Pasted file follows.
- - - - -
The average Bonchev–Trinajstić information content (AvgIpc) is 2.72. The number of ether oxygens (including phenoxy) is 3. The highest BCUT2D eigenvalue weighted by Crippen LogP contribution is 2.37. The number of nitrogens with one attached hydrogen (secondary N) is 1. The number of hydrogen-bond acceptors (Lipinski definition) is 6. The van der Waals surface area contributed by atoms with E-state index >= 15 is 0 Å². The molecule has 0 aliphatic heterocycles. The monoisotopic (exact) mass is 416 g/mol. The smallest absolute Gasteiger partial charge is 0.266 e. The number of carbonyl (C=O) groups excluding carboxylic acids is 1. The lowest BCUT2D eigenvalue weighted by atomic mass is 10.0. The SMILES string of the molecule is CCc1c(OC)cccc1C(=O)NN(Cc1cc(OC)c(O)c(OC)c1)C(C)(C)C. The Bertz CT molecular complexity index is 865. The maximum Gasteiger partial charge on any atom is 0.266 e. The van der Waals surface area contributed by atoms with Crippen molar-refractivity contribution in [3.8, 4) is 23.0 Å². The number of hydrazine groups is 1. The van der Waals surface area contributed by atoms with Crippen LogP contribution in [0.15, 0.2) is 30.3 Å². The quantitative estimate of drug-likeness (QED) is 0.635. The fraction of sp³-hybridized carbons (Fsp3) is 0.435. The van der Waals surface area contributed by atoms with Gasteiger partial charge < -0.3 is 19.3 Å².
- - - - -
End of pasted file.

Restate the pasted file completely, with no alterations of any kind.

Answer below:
The average Bonchev–Trinajstić information content (AvgIpc) is 2.72. The number of ether oxygens (including phenoxy) is 3. The highest BCUT2D eigenvalue weighted by Crippen LogP contribution is 2.37. The number of nitrogens with one attached hydrogen (secondary N) is 1. The number of hydrogen-bond acceptors (Lipinski definition) is 6. The van der Waals surface area contributed by atoms with E-state index >= 15 is 0 Å². The molecule has 0 aliphatic heterocycles. The monoisotopic (exact) mass is 416 g/mol. The smallest absolute Gasteiger partial charge is 0.266 e. The number of carbonyl (C=O) groups excluding carboxylic acids is 1. The lowest BCUT2D eigenvalue weighted by atomic mass is 10.0. The SMILES string of the molecule is CCc1c(OC)cccc1C(=O)NN(Cc1cc(OC)c(O)c(OC)c1)C(C)(C)C. The Bertz CT molecular complexity index is 865. The maximum Gasteiger partial charge on any atom is 0.266 e. The van der Waals surface area contributed by atoms with Crippen molar-refractivity contribution in [3.8, 4) is 23.0 Å². The number of hydrazine groups is 1. The van der Waals surface area contributed by atoms with Crippen LogP contribution in [0.15, 0.2) is 30.3 Å². The quantitative estimate of drug-likeness (QED) is 0.635. The fraction of sp³-hybridized carbons (Fsp3) is 0.435. The van der Waals surface area contributed by atoms with Gasteiger partial charge < -0.3 is 19.3 Å².